Today it was announced that Lithuanian Prime Minister backs dual citizenship referendum proposal. This question has been discussed for more than a decade now, since hundreds of thousands of Lithuanians emigrated and thousands lost their Lithuanian citizenship after accepting a citizenship of another country. Solution to this problem is long overdue. We salute Lithuanian parliament that they found political will to tackle this problem and people of Lithuanian heritage that feel Lithuanian might be able to reclaim the citizenship of their ancestors. However, at the moment constitutional amendment is not yet formulated, furthermore we do not know whether the referendum will succeed.
Based on the previous discussions in Lithuanian parliament we can assume that new constitutional amendment would allow dual Lithuanian citizenship for those that are not eligible for it now: Lithuanians that emigrated after 1991 and, possibly, Lithuanians that emigrated before 1940. Descendants (up to third generation) of Lithuanians that were forced to flee Lithuania during WW2 can obtain dual Lithuanian citizenship at the moment and we do not expect it to change. However, particular application rules might get stricter as we observe a general trend that requirements for dual citizenship are gradually becoming more stringent. If you are eligible for Lithuanian citizenship and were thinking of restoring it for yourself or your children, we encourage you to do so now, before rules are reviewed again and possibly become stricter.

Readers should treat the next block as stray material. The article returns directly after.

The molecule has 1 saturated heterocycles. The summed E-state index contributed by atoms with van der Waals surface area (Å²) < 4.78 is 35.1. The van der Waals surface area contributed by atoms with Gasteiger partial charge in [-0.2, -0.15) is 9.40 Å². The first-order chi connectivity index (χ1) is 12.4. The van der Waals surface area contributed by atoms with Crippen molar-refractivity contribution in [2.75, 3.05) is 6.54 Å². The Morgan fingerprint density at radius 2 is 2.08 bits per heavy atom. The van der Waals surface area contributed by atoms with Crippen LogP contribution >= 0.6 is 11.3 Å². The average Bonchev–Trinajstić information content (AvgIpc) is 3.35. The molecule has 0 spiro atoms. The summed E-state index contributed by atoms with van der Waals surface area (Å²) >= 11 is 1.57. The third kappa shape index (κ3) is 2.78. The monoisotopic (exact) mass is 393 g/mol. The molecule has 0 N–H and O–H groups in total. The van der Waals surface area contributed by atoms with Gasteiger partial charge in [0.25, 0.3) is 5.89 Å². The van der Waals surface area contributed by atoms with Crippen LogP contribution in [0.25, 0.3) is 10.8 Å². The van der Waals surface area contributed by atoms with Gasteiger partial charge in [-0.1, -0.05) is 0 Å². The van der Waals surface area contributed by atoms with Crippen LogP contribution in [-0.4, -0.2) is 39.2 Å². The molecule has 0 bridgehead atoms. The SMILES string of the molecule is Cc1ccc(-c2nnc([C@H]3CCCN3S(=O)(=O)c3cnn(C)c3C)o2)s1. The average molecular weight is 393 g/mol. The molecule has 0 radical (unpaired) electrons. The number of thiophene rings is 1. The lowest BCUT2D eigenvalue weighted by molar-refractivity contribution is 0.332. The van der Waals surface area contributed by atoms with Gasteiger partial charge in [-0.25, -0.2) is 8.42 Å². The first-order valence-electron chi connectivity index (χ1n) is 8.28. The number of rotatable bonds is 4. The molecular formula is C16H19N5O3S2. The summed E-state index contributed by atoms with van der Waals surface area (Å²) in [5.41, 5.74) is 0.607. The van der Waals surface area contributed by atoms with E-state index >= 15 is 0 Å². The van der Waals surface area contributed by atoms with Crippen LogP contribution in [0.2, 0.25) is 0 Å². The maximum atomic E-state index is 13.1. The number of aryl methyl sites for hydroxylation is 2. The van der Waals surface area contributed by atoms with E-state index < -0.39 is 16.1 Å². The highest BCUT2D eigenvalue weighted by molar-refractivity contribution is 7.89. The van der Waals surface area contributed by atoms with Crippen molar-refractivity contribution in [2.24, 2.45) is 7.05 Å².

For geopolitical reasons dual citizenship can be tied to the fact whether applicant’s country is a member of NATO or EU. We can only guess whether it actually becomes a fact and in what form, but this topic comes up constantly during public discussions on dual citizenship in Lithuania. If introduced, this safeguard would obviously be targeted to limit applications from some neighboring countries in the East. It is expected that if law is not strict enough some applicants might apply for Lithuanian citizenship for economic reasons and some of them may be actually hostile to Lithuanian statehood per se. We hope that formulation of the law will be well thought off and will not have any unintended consequences. But good intentions sometimes have unintended consequences. If dual citizenship is tied to NATO/EU, it is hard to predict how it might affect candidates from non-allied countries like Australia, New Zealand and Brasil.
Let’s hope for the best, but it is wise to know and plan for all possible scenarios.